Japan is an island country in East Asia. Located in the Pacific Ocean, it lies off the eastern coast of the Asian continent and stretches from the Sea of Okhotsk in the north to the East China Sea and the Philippine Sea in the south.
Japan’s population is shrinking fast. The number of babies born in the country last year dropped to 946,060, and it’s the second year where new births remained below 1 million, Japan’s government said. It’s the lowest level since the country began counting in 1899.
Japan will face a shortage of 6.44 million workers in 2030, making wage hikes, increased child care and other labor-related reforms vital to ensuring a stable workforce,
Worker shortage in Japan to hit 6.4m by 2030. More women, elderly and foreign workers needed to keep the future economy healthy.
Japan has traditionally been wary of immigration, but the government says more foreign workers are needed as Japan’s population is aging. Opposition parties, however, have said that the law could pose risks and expose newcomers to exploitation.
The number of foreign workers in Japan has rapidly increased — reaching a record 1.27 million at the end of October last year, nearly double the level five years earlier. One out of 50 people with jobs were foreigners — with the ratio rising much higher in sectors where the manpower shortage is serious, such as manufacturing, and bars and restaurants. But despite the economy’s growing dependence on foreign workers, those with work visas number only about 230,000, or less than 20 percent of the total. While the government has sought to invite more workers with professional skills and expertise, people officially coming to Japan for purposes other than working — foreign students studying at schools in Japan and participants in the Technical Intern Training Program — account for roughly 250,000 each of the total.
Government of Nepal has signed a memorandum of cooperation with Japan to pave the way for Nepali workers to travel to the world’s third-largest economy for employment in 14 job categories.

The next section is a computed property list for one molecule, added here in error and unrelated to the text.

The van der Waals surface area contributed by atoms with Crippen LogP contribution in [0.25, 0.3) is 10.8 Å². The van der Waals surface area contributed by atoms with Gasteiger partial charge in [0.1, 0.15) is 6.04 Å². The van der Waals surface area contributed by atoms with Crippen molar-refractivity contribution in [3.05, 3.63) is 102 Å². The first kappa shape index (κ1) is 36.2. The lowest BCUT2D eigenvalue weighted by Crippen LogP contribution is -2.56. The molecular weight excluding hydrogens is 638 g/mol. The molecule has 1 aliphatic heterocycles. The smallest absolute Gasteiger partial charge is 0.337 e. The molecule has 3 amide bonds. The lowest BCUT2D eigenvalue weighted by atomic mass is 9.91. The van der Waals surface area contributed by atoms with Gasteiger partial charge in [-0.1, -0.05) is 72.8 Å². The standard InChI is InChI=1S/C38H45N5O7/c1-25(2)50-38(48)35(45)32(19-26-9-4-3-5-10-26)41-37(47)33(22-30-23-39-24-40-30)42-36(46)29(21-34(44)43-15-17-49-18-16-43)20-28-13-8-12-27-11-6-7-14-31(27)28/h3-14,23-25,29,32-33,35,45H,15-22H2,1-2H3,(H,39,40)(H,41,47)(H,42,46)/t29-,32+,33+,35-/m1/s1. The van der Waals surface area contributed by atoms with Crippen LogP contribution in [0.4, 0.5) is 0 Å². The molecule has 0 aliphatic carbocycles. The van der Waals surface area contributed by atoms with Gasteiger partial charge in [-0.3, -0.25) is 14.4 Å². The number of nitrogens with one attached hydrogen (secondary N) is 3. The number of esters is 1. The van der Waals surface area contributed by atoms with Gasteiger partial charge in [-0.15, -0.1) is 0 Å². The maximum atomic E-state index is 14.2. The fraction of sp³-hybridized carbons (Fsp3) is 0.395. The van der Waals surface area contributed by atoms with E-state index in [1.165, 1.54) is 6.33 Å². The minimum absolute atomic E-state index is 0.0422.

As per the agreement signed, the Japanese government will hire Nepali migrant workers in caregiving, building cleaning management, machine parts, and tooling, industrial machinery, electric, electronic, information and construction industries. Other sectors where workers will be hired are shipbuilding and ship machinery, automobile repair and maintenance, aviation, accommodation, agriculture, fishery and aquaculture, manufacture of food and beverages and food service industry.
Similarly Vietnam & the Philippines have signed the agreement with Japan to supply manpower.
Japanese authorities have finally approved the decision on the liberalization of migration policy. Starting in 2019, previously very reluctant to issue even short-term work visas, Japan will begin distributing five-year work visas to foreigners. And the number of these visas by Japanese standards will be simply enormous – from 260 to 345 thousand.
Hundreds of thousands of five-year visas will be issued to those who want to work in 14 sectors of the Japanese economy, where there is an acute shortage of labor. First of all, it concerns construction, agriculture, shipbuilding, etc. In addition, starting next year, a new category of visas will appear in Japan, designed specifically for highly qualified specialists. Their owners will be able to stay in the country for unlimited time and will receive many additional benefits, in particular, the right to transport their family to Japan.
The Japanese authorities forced the unprecedented liberalization of migration policy to force the rapid aging of the nation and a drastic reduction in the working population. As demographers predict, without the influx of immigrants, the population of Japan will decrease by 16 million (i.e. by 13%) in the next 25 years. At the same time, one-third of the population will be people aged 65 and over.